That's not a particularly easy question to find an answer for.
In SOME respects, it's easy.
For example, you MUST KNOW that any hugely popular book is going to be followed by a plethora of similar stories sent in to short story markets. Every release of a new Twilight book is followed by an avalanche of vampire stories.
You must also know that some story frameworks are so old and oft-done that finding a unique angle to them is a challenge for even the best writers. The standard romance motifs, for example. You know them. Jane Austen did them all. 1) Boy meets girl; boy hates girl; girl hates boy; they find they've misunderstood each other and reconcile in the end. 2) Boy loves girl; girl loves boy; boy and girl torn apart by circumstances beyond their control; boy finds girl in the end. 3) Boy meets girl; boy and girl love each other but bumble around with telling each other so; finally in a moment of tension boy confesses to girl. 4) Any combination of the above. Also, the speculative fiction standards--werewolves, vampires, dragons, evil aliens, fairy tales. That last one's my nemesis. I love writing 'fairy tale riffs,' as one editor described them. But they're hard to sell.
It is a truth that no story is wholly unique. Every story has been told, every angle explored. But your story still has to be unique in some way.
Maybe it's uniquely well-written.
Or uniquely deep in characterization.
Or unique in it's setting. Sometimes the most mundane settings can be the most unique, which further complicates things, doesn't it? But really, how many stories are set in New York City? A lot. Loads of interesting things happen in New York, but that's to be expected, isn't it. How many stories are set in a housewife's kitchen? Could you create an interesting story set in a housewife's kitchen? Something like Irma Splinkbottom's Recipe for Cold Fusion? (by Janene Murphy, Flash Fiction Online, November 2009)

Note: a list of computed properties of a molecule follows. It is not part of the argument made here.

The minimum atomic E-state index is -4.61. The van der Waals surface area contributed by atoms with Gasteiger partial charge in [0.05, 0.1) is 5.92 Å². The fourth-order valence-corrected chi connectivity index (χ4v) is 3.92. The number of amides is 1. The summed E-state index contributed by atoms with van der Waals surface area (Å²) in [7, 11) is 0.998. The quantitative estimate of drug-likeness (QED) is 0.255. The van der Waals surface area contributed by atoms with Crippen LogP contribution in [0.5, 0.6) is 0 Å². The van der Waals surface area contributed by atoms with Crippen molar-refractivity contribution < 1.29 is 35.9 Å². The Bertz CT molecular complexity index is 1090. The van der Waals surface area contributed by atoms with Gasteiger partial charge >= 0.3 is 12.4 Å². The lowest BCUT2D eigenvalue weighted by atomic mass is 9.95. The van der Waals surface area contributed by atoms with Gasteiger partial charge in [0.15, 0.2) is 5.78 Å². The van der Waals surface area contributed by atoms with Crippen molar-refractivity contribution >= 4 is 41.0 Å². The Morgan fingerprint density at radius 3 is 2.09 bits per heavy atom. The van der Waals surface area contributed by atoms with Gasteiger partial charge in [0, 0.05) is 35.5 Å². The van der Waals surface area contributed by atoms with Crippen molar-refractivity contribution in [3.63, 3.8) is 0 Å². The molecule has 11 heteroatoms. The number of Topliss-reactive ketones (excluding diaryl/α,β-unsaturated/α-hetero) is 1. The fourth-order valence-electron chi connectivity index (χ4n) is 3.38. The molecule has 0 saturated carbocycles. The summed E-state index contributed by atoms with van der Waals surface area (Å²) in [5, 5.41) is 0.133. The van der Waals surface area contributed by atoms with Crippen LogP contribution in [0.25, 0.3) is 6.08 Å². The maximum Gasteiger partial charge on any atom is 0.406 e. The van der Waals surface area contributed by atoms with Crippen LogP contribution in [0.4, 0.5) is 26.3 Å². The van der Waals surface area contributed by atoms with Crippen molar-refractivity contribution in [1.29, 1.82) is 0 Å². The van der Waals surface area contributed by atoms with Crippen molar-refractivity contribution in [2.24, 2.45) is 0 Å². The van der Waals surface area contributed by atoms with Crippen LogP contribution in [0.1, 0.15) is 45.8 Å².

Maybe your story has a unique twist to an old theme, like a vampire whose mortal buddies let him suck a little blood once in awhile because the poor kid gets so darned pale and listless (Ray the Vampire by Mercedes M. Yardley, Flash Fiction Online October 2008).
Maybe your story uniquely emphasizes a culturally or societally relevant theme in an oft-repeated story framework, such as prejudice and genocide in The Three Billy Goats Gruff (Trip Trap by ME, Anotherealm May 2005).
Understand that some story ideas that don't sell are hard to pin down because you don't see any of them in the fiction markets. So, naturally, you think, 'My story is different from all those published stories, so it's SURE to sell.' Think twice about that one. Many publishers include in their guidelines lists of story ideas they see too often or don't want to see. Read those lists. Keep them on file. If THOSE publishers are seeing those story ideas too often, so are ALL publishers.
Here are two from Strange Horizons:
Stories We've Seen Too Often
Horror Stories We've Seen Too Often
Here's one from Thrilling New Detective Fiction:
In addition to these, I'll add my own observations of what we're unlikely to publish.
*Suicide. I'd rather see characters acting to save themselves, even if they fail miserably.
*Abuse of children, especially sexual abuse, ESPECIALLY incest. Yes, it's an important issue, but it needs to be dealt with in a very serious way, not in some fiction magazine on the internet.
*Granny (or Pappy) is dying. I love grandparents as much as the next guy, but it's hard to make it anything but depressing, and it's hard to do it in a way that hasn't already been done a million times before.
*An all-encompassing Depressing S**t (to quote an editor friend) category.
*Stories told from the POV of a cat (or dog, but especially a cat--personal bias), especially if the fact that the POV character is a cat (or dog) is withheld from the reader until the end.
*Bad relationship stories. Too often such stories are about dumb people who suffer abuse or unhappiness because of their own stupid choices. Why would I want to read about that?
*Erotica and excessive pointless violence. There are markets for those. Markets that are NOT for those kinds of stories don't want to read them.
Another way to figure out what might sell is to read--and read a lot.
You'll find dozens of free online fiction magazines in all genres. Some of them, like Every Day Fiction, will send the stories right to your email inbox.
But don't make the mistake of reading a story about a little boy on a trampoline and think your own story about a little boy on a trampoline will sell to the same magazine. We not only want something unique, we want something that hasn't been done before. We don't want to bore our readers with too many similar stories. We want every story to be a new and exciting literary feast.